If you didn't want to have anything to do with the election you were always going to struggle. Same here I'm afraid - but I'll get off the subject as soon as I can. Here's a section of the chart from the site www.elections.org.nz - and very good it is too. I have annotated it with the weighted score from the pre election polls (it's the figure in brackets next to the party name).
National Party (46.8%)
Labour Party (34.6%)
Green Party (8.1%)
ACT New Zealand (2.6%)
Mäori Party (2.4%)
Jim Anderton's Progressive (0.2%)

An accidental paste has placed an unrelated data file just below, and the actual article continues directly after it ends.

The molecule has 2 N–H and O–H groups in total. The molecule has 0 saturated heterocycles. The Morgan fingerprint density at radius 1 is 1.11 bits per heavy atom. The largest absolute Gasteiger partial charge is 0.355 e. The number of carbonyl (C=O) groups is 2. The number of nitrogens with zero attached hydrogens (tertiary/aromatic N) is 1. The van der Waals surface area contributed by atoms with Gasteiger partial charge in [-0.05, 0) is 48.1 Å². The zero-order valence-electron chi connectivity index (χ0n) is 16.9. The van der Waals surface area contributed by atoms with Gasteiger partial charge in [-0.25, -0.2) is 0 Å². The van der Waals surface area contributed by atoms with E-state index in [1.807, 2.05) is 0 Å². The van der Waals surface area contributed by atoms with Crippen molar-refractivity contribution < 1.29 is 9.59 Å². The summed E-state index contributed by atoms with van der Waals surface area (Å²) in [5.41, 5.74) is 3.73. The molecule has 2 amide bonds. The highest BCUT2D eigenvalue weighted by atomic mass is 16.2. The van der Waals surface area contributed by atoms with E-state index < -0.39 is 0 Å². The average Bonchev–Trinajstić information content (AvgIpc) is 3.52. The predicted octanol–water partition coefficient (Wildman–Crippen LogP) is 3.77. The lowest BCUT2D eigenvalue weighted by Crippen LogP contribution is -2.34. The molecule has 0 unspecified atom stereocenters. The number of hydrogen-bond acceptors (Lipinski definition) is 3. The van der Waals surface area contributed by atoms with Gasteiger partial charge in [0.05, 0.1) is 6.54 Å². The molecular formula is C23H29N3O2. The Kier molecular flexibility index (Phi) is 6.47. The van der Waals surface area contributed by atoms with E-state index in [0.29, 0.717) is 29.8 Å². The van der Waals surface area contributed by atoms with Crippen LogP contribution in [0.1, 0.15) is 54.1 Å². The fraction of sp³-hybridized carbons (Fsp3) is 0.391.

United Future (0.5%)
New Zealand First Party (3.3%)
So National got 1.5% fewer on the night than the polls suggested. Labour 1% lower. It's the greens that surprised - with 1.6% lower - out of a much lower figure. That's about 1 in 5 predicted to vote Green who didn't. Then NZ First who got almost an extra 1% - or put another way about 25% more than they expected. Act did a similar trick - even more so.
Three quick comments about proportionality. While I have little sympathy with NZ First, there's 88,000 voters who didn't get represented - they might look askance at the 46,000 Maori party voters who got five MPs at an average cost of about 9,000 votes. Pretty much every other seat cost about 18,000 votes - whichever party it was.
But what this says about financial services is - virtually nothing. So let's move on.